Turkey’s emergency and disaster management agency says the death toll from the quakes has risen to 2,379, with 14,483 injured.
In Syria, authorities have reported 711 deaths in government-controlled areas.
The White Helmets organization in rebel-held Syria said at least 700 people had died.
Search and rescue operations continue after the two major tremors and multiple aftershocks across a broad region in southern Turkey and northern Syria.All the responsible authorities have warned they are likely to find more victims.
Historic sites in Aleppo, Syria damaged
Some historical buildings were destroyed as a result of the quake in the provinces of Aleppo, Hama, and Tartus, the Syrian Cultural Ministry said.
The most notable damage reported was that which hit the historic Aleppo Citadel, among the world’s oldest and largest castles.
The ministry said it sustained “little to medium” damage, including the collapse of parts of its Ottoman mill, and the destruction of its entrances.The dome of the minaret of the Ayyubid mosque inside the citadel also sustained damage.
Technicians were inspecting the UNESCO-listed Aleppo Old City, the ministry said.
Elsewhere in Hama, the ministry reported the collapse of some historic buildings, as well as parts of the minaret of Imam Ismail Mosque.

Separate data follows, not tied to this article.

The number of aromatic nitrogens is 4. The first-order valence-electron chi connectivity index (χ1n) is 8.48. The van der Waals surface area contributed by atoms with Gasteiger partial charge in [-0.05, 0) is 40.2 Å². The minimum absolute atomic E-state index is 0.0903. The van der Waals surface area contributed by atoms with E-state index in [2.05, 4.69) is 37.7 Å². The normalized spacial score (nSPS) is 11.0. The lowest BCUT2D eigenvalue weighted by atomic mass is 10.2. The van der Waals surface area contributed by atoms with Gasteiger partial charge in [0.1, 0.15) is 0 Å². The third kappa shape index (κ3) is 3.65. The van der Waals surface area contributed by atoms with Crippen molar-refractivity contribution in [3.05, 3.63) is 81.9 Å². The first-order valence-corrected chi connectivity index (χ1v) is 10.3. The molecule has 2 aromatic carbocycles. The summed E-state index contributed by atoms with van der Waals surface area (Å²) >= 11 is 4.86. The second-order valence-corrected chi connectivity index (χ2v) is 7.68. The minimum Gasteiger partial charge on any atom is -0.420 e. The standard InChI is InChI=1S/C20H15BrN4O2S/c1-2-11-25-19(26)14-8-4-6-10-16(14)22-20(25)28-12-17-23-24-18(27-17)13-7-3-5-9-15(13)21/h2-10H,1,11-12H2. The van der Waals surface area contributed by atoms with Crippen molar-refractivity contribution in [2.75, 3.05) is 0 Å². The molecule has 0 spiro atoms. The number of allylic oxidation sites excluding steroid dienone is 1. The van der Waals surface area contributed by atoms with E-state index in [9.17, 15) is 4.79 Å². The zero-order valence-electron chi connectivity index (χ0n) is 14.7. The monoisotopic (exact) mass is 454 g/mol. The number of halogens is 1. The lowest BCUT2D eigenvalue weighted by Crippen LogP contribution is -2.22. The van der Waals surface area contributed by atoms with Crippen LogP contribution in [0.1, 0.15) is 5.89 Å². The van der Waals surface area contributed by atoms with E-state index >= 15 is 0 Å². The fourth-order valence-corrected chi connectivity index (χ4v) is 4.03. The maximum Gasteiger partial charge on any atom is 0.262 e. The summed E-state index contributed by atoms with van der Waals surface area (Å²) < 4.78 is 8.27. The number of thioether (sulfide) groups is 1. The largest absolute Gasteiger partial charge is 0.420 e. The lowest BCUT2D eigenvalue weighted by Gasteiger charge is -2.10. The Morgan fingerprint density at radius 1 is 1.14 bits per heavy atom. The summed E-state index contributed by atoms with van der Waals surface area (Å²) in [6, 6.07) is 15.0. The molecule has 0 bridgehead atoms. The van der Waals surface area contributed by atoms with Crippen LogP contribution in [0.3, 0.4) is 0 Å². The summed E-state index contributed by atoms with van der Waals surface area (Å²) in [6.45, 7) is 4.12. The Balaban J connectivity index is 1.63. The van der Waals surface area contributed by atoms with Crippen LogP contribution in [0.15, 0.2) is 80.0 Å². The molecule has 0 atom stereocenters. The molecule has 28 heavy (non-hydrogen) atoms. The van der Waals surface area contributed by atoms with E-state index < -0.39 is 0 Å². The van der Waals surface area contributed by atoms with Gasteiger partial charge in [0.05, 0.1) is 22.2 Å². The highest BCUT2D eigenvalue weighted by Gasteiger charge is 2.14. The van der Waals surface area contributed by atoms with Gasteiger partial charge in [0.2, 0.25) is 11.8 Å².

Meanwhile in Tartus, parts of the Marqab castle, a medieval fortress near the coast that was a major stronghold for a Christian order of knights during the Crusades, collapsed due to the quake.
Greece offers aid amid diplomatic standoff
The quake in Turkey and a rapid offer of assistance from Greece on Monday prompted the first direct contact between President Recep Tayyip Erdogan and Prime Minister Kyriakos Mitsotakis in months.
“I just spoke to President [Erdogan],” Mitsotakis wrote on Twitter on Monday.”On behalf of the Greek people, I extended my deepest condolences for the devastating loss of life and reiterated our readiness to provide all further assistance necessary.”
Mitsotakis’ office said that Erdogan had thanked the Greek prime minister.
Erdogan had declared 10 months ago that he would sever ties with the Greek leader amid a longstanding dispute over territorial rights in the Aegean Sea and the eastern Mediterranean.
But on Monday morning Greece was among the first countries to dispatch rescue workers and offer further support as Turkey requested it.
The two NATO members share an exposure to earthquakes, sometimes both suffering from the same tremors near their borders.
They have a past history of cooperation on quake relief which in turn has played a role at times in improving their often-frayed ties.